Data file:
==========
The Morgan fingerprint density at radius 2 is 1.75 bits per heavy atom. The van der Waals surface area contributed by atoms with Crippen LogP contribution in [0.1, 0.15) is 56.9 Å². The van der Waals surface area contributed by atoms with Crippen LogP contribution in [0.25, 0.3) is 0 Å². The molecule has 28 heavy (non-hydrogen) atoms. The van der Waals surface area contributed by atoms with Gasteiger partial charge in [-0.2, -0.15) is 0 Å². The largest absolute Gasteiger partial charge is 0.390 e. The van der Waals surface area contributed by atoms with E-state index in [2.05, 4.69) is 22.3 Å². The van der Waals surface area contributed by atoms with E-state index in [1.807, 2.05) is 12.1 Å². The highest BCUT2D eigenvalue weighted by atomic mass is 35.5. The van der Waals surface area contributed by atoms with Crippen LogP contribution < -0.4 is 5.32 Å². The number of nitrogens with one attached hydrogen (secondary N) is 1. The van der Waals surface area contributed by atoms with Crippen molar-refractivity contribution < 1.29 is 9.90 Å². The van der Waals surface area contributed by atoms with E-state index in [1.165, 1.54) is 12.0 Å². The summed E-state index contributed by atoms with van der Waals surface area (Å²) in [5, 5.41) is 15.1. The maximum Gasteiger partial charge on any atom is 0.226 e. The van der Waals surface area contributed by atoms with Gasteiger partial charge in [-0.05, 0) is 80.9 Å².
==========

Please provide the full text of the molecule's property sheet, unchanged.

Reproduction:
The Morgan fingerprint density at radius 2 is 1.75 bits per heavy atom. The van der Waals surface area contributed by atoms with Crippen LogP contribution in [0.1, 0.15) is 56.9 Å². The van der Waals surface area contributed by atoms with Crippen LogP contribution in [0.25, 0.3) is 0 Å². The molecule has 28 heavy (non-hydrogen) atoms. The van der Waals surface area contributed by atoms with Gasteiger partial charge in [-0.2, -0.15) is 0 Å². The largest absolute Gasteiger partial charge is 0.390 e. The van der Waals surface area contributed by atoms with E-state index in [2.05, 4.69) is 22.3 Å². The van der Waals surface area contributed by atoms with E-state index in [1.807, 2.05) is 12.1 Å². The highest BCUT2D eigenvalue weighted by atomic mass is 35.5. The van der Waals surface area contributed by atoms with Crippen LogP contribution < -0.4 is 5.32 Å². The number of nitrogens with one attached hydrogen (secondary N) is 1. The van der Waals surface area contributed by atoms with Crippen molar-refractivity contribution < 1.29 is 9.90 Å². The van der Waals surface area contributed by atoms with E-state index in [1.165, 1.54) is 12.0 Å². The summed E-state index contributed by atoms with van der Waals surface area (Å²) in [5, 5.41) is 15.1. The maximum Gasteiger partial charge on any atom is 0.226 e. The van der Waals surface area contributed by atoms with Gasteiger partial charge in [-0.05, 0) is 80.9 Å².